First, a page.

Comparatively, the 28mm lens handles distortion a bit more effectively than the 35mm lens. While both lenses showcase some degree of barrel distortion, the effects are generally minor and manageable. If you’re shooting architecture or other subjects with numerous straight lines, the 28mm might be a slightly better choice. However, the 35mm lens still performs relatively well in comparison to other lenses in its category. Remember, photo editing software can help correct these distortions in post-production, further enhancing the versatility of both lenses.
The 28mm lens with its wider field of view is ideally suited for landscape photography, where capturing a broader scene is necessary. Its better handling of distortion and vignetting, as well as its strong autofocus performance, could be especially beneficial for photographers who might need these automated features to help perfect their shots. This lens also stands out for delivering sharp images across its aperture range, offering pleasing bokeh straight from wider apertures, and controlling flare and ghosting effectively, which can enhance creative options for photographers at all levels.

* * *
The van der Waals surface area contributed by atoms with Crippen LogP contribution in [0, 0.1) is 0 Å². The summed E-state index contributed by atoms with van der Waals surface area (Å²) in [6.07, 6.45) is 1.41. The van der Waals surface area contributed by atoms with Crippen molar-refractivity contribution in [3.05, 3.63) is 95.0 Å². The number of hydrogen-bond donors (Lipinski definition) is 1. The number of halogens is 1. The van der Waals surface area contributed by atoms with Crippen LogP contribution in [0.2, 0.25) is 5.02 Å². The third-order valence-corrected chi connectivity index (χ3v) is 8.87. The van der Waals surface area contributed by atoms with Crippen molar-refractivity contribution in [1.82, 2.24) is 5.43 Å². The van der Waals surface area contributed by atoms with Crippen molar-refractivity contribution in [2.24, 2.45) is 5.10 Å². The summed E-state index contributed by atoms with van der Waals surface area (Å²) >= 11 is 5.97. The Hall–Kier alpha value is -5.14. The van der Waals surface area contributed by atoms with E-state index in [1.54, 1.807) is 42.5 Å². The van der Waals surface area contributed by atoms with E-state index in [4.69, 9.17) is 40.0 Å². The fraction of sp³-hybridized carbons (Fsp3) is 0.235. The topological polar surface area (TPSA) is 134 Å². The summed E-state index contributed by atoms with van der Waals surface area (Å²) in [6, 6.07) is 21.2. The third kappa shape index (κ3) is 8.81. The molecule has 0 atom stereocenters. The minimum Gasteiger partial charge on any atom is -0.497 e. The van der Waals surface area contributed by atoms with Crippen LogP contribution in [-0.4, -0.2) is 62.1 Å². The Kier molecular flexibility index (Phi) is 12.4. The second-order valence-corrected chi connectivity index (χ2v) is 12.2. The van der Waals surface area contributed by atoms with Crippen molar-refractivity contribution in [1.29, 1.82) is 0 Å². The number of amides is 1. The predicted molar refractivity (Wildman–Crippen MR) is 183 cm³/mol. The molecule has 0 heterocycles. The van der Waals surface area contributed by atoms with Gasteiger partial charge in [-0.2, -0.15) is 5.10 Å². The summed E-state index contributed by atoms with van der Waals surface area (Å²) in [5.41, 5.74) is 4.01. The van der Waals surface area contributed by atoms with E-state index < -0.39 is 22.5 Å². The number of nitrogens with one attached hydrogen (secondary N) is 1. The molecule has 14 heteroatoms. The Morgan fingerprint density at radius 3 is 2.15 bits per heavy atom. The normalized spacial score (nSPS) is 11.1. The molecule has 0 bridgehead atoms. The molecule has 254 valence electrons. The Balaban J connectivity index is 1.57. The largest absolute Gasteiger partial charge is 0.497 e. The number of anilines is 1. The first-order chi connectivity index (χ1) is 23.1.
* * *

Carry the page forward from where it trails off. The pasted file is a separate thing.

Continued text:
In contrast, the 35mm lens is great for more focused or intimate scenes, like environmental portraiture, documentary photography, or street photography. The superior handling of chromatic aberration, especially coma, can make it attractive for astrophotographers, while its sharpness performance at narrower apertures might benefit landscape and architectural photographers who typically work with smaller apertures for better depth of field. The noticeable vignetting can be a creative advantage in these genres, guiding attention towards the center of the frame. Its portability and robust design make it a viable choice for professionals who might appreciate the premium materials and might frequently shoot in challenging weather conditions.
So, whether you should opt for the 28mm lens or the 35mm lens will largely depend on the genre of photography you are interested in and the specific attributes you value in a lens. Both lenses are high-quality options that offer diverse possibilities for creative photographic expression.